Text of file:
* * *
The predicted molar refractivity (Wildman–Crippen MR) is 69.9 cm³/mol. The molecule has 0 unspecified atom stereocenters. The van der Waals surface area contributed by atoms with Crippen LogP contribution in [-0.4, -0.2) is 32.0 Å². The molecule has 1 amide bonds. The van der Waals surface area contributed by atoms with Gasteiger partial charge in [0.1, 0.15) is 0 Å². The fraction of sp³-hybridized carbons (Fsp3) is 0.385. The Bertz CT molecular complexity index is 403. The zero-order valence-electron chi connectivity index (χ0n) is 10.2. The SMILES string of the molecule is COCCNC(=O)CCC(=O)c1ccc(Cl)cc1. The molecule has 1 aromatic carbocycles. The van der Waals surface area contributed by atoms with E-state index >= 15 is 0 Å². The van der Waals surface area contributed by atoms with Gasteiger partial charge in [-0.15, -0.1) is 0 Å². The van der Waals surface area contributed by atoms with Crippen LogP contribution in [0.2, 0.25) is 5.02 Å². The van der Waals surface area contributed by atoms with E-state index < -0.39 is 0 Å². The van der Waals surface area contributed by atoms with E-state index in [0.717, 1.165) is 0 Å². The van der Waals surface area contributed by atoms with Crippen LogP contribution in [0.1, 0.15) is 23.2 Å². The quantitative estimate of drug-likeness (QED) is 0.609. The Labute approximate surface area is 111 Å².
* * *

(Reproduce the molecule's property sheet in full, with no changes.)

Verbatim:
The predicted molar refractivity (Wildman–Crippen MR) is 69.9 cm³/mol. The molecule has 0 unspecified atom stereocenters. The van der Waals surface area contributed by atoms with Crippen LogP contribution in [-0.4, -0.2) is 32.0 Å². The molecule has 1 amide bonds. The van der Waals surface area contributed by atoms with Gasteiger partial charge in [0.1, 0.15) is 0 Å². The fraction of sp³-hybridized carbons (Fsp3) is 0.385. The Bertz CT molecular complexity index is 403. The zero-order valence-electron chi connectivity index (χ0n) is 10.2. The SMILES string of the molecule is COCCNC(=O)CCC(=O)c1ccc(Cl)cc1. The molecule has 1 aromatic carbocycles. The van der Waals surface area contributed by atoms with E-state index >= 15 is 0 Å². The van der Waals surface area contributed by atoms with Gasteiger partial charge in [-0.15, -0.1) is 0 Å². The van der Waals surface area contributed by atoms with Crippen LogP contribution in [0.2, 0.25) is 5.02 Å². The van der Waals surface area contributed by atoms with E-state index < -0.39 is 0 Å². The van der Waals surface area contributed by atoms with E-state index in [0.717, 1.165) is 0 Å². The van der Waals surface area contributed by atoms with Crippen LogP contribution in [0.1, 0.15) is 23.2 Å². The quantitative estimate of drug-likeness (QED) is 0.609. The Labute approximate surface area is 111 Å².